Our gothic universe
||It's a dark, dark, universe out there…positively gothic. Ninety five percent of the universe is governed by dark matter and energy of which we know only a small amount.
This might shock you: All the stuff you've ever seen makes up a paltry five percent of the universe. And scientists don't have a definitive theory to describe the remaining 95 percent. We think that 95 percent is made of two mysterious substances - dark matter (23 percent) and dark energy (72 percent). Today's column focuses on the latter.
In 1998 and 1999, two collaborations were measuring how the expansion of the universe was changing. They expected to see that the expansion was slowing, based on this simple fact - gravity attracts. Throw a ball up and it slows and then falls back down. If you had Superman's arm, you could throw the ball hard enough for it to escape the Earth's gravity. But even in that case, the ball would slow down as it flew into space.
The expectation was the same with the expansion of the universe. Early in the history of the universe, the expansion was faster and gravity should have slowed it down in the intervening eons. Scientists were then shocked to find that the expansion of the universe wasn't slowing down. It was speeding up! Something was overcoming the force of ordinary gravity. What could that be?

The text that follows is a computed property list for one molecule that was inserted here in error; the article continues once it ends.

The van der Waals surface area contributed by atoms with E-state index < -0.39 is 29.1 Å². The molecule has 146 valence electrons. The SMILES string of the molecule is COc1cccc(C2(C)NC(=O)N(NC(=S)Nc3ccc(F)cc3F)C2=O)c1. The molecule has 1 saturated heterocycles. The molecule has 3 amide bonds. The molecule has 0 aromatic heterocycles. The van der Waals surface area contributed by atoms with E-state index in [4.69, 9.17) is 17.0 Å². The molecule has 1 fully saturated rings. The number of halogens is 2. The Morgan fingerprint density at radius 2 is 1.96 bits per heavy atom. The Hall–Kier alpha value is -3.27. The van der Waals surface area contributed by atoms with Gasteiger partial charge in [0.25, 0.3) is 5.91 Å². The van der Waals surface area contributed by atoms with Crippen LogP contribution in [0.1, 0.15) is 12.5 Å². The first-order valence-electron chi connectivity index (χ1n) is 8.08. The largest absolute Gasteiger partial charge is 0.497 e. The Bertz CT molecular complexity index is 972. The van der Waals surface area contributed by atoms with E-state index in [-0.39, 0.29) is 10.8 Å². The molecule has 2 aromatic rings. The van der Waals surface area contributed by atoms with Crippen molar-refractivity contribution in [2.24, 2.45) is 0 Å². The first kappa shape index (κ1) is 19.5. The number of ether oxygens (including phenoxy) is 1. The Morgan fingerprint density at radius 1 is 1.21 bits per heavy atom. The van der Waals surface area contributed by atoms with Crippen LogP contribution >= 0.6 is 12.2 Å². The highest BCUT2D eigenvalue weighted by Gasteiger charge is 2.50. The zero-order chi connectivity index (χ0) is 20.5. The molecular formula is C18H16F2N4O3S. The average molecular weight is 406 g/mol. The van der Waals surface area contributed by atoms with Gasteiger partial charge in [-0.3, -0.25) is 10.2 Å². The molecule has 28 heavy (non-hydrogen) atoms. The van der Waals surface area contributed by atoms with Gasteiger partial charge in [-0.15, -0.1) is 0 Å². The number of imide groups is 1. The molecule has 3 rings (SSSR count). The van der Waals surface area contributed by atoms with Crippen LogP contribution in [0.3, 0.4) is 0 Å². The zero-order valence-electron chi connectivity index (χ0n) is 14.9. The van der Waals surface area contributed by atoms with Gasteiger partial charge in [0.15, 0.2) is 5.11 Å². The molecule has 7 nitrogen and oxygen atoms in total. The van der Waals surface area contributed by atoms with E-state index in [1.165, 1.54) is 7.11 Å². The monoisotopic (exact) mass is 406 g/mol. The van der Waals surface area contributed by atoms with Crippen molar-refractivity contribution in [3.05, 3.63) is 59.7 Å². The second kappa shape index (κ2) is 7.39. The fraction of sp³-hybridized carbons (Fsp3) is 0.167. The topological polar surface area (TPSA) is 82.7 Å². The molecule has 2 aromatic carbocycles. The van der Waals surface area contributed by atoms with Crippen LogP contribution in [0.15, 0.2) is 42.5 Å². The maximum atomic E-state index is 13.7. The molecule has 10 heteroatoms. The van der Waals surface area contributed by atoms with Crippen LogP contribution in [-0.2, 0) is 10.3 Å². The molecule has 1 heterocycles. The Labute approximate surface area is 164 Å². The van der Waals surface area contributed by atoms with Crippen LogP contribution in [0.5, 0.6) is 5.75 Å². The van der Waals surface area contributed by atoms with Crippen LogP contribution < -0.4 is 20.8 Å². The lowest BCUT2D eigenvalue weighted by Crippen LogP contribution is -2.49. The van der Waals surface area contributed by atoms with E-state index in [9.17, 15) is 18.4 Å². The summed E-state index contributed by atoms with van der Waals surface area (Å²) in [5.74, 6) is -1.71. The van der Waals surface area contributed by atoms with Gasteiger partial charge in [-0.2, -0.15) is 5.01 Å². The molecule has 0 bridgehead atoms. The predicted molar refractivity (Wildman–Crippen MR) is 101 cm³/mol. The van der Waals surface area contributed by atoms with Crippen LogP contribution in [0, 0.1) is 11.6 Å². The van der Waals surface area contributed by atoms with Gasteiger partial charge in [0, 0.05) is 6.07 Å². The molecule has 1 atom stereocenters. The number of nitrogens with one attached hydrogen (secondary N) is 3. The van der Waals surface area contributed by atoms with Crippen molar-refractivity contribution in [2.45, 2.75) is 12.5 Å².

Einstein added a cosmological constant to his equations of general relativity. The formulas said the universe should be expanding or contracting, and the new constant protected against a Big Crunch. When Edwin Hubble discovered in the 1920s that the universe was expanding, Einstein abandoned the cosmological constant and called it his biggest blunder.
With the observation of the speeding expansion of the universe, the cosmological constant was revisited. The idea is that the universe has an energy field throughout it with constant density. Cosmologist Michael Turner coined the term "Dark Energy" to describe this energy field.
Click here to read the expanded column on Dark Energy and current research into this phenomenon.
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